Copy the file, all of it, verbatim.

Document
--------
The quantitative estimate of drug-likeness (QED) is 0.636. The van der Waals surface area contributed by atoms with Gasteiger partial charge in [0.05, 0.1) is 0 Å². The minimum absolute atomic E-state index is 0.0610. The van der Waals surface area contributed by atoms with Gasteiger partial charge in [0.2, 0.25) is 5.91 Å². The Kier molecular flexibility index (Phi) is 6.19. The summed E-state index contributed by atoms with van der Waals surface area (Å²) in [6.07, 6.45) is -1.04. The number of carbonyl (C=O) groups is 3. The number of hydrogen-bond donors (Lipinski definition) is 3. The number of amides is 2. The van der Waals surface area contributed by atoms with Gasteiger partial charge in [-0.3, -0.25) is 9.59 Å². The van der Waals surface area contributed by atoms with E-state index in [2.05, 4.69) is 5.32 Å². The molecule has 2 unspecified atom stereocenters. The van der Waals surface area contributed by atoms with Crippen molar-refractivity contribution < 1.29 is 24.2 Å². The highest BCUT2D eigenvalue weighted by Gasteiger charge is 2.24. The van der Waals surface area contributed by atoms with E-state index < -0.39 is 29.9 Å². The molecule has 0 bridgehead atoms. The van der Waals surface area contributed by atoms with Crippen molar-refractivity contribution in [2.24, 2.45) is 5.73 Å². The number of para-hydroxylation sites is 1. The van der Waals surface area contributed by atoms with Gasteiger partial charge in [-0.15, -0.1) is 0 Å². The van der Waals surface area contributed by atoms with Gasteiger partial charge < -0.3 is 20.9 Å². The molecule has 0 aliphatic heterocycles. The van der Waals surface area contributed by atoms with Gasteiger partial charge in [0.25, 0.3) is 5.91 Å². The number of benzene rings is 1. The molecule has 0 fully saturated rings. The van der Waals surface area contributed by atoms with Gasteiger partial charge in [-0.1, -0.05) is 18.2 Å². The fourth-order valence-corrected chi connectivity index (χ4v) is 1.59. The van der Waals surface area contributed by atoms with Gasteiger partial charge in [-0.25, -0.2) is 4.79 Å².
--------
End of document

The quantitative estimate of drug-likeness (QED) is 0.636. The van der Waals surface area contributed by atoms with Gasteiger partial charge in [0.05, 0.1) is 0 Å². The minimum absolute atomic E-state index is 0.0610. The van der Waals surface area contributed by atoms with Gasteiger partial charge in [0.2, 0.25) is 5.91 Å². The Kier molecular flexibility index (Phi) is 6.19. The summed E-state index contributed by atoms with van der Waals surface area (Å²) in [6.07, 6.45) is -1.04. The number of carbonyl (C=O) groups is 3. The number of hydrogen-bond donors (Lipinski definition) is 3. The number of amides is 2. The van der Waals surface area contributed by atoms with Gasteiger partial charge in [-0.3, -0.25) is 9.59 Å². The van der Waals surface area contributed by atoms with E-state index in [2.05, 4.69) is 5.32 Å². The molecule has 2 unspecified atom stereocenters. The van der Waals surface area contributed by atoms with Crippen molar-refractivity contribution < 1.29 is 24.2 Å². The highest BCUT2D eigenvalue weighted by Gasteiger charge is 2.24. The van der Waals surface area contributed by atoms with E-state index < -0.39 is 29.9 Å². The molecule has 0 bridgehead atoms. The van der Waals surface area contributed by atoms with Crippen molar-refractivity contribution in [2.24, 2.45) is 5.73 Å². The number of para-hydroxylation sites is 1. The van der Waals surface area contributed by atoms with Gasteiger partial charge in [-0.15, -0.1) is 0 Å². The van der Waals surface area contributed by atoms with Gasteiger partial charge < -0.3 is 20.9 Å². The molecule has 0 aliphatic heterocycles. The van der Waals surface area contributed by atoms with Gasteiger partial charge in [0.25, 0.3) is 5.91 Å². The number of benzene rings is 1. The molecule has 0 fully saturated rings. The van der Waals surface area contributed by atoms with Gasteiger partial charge in [-0.1, -0.05) is 18.2 Å². The fourth-order valence-corrected chi connectivity index (χ4v) is 1.59. The van der Waals surface area contributed by atoms with Gasteiger partial charge in [-0.25, -0.2) is 4.79 Å².